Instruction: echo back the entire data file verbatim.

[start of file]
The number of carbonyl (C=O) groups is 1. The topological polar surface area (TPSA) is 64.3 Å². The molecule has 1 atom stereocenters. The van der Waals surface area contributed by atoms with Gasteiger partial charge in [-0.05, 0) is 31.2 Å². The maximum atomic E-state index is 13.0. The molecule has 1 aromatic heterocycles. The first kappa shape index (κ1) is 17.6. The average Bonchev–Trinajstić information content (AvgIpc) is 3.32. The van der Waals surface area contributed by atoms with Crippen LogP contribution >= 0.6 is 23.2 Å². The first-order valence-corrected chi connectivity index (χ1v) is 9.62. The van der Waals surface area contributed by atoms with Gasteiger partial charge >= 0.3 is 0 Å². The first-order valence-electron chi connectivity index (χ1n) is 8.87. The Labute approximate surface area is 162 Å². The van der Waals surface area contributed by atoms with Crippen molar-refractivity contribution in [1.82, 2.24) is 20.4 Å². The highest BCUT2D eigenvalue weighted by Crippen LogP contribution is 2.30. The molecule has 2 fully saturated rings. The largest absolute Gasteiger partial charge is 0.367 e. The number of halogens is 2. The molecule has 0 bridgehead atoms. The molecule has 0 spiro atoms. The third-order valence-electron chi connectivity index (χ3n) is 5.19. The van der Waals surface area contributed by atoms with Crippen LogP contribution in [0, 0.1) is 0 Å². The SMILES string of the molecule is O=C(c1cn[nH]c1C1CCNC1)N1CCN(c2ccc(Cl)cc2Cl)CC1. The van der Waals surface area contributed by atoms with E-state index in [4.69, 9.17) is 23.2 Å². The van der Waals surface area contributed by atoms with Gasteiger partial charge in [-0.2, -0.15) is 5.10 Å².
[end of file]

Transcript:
The number of carbonyl (C=O) groups is 1. The topological polar surface area (TPSA) is 64.3 Å². The molecule has 1 atom stereocenters. The van der Waals surface area contributed by atoms with Gasteiger partial charge in [-0.05, 0) is 31.2 Å². The maximum atomic E-state index is 13.0. The molecule has 1 aromatic heterocycles. The first kappa shape index (κ1) is 17.6. The average Bonchev–Trinajstić information content (AvgIpc) is 3.32. The van der Waals surface area contributed by atoms with Crippen LogP contribution >= 0.6 is 23.2 Å². The first-order valence-corrected chi connectivity index (χ1v) is 9.62. The van der Waals surface area contributed by atoms with Gasteiger partial charge >= 0.3 is 0 Å². The first-order valence-electron chi connectivity index (χ1n) is 8.87. The Labute approximate surface area is 162 Å². The van der Waals surface area contributed by atoms with Crippen molar-refractivity contribution in [1.82, 2.24) is 20.4 Å². The highest BCUT2D eigenvalue weighted by Crippen LogP contribution is 2.30. The molecule has 2 fully saturated rings. The largest absolute Gasteiger partial charge is 0.367 e. The number of halogens is 2. The molecule has 0 bridgehead atoms. The molecule has 0 spiro atoms. The third-order valence-electron chi connectivity index (χ3n) is 5.19. The van der Waals surface area contributed by atoms with Crippen LogP contribution in [0, 0.1) is 0 Å². The SMILES string of the molecule is O=C(c1cn[nH]c1C1CCNC1)N1CCN(c2ccc(Cl)cc2Cl)CC1. The van der Waals surface area contributed by atoms with E-state index in [4.69, 9.17) is 23.2 Å². The van der Waals surface area contributed by atoms with Gasteiger partial charge in [-0.2, -0.15) is 5.10 Å².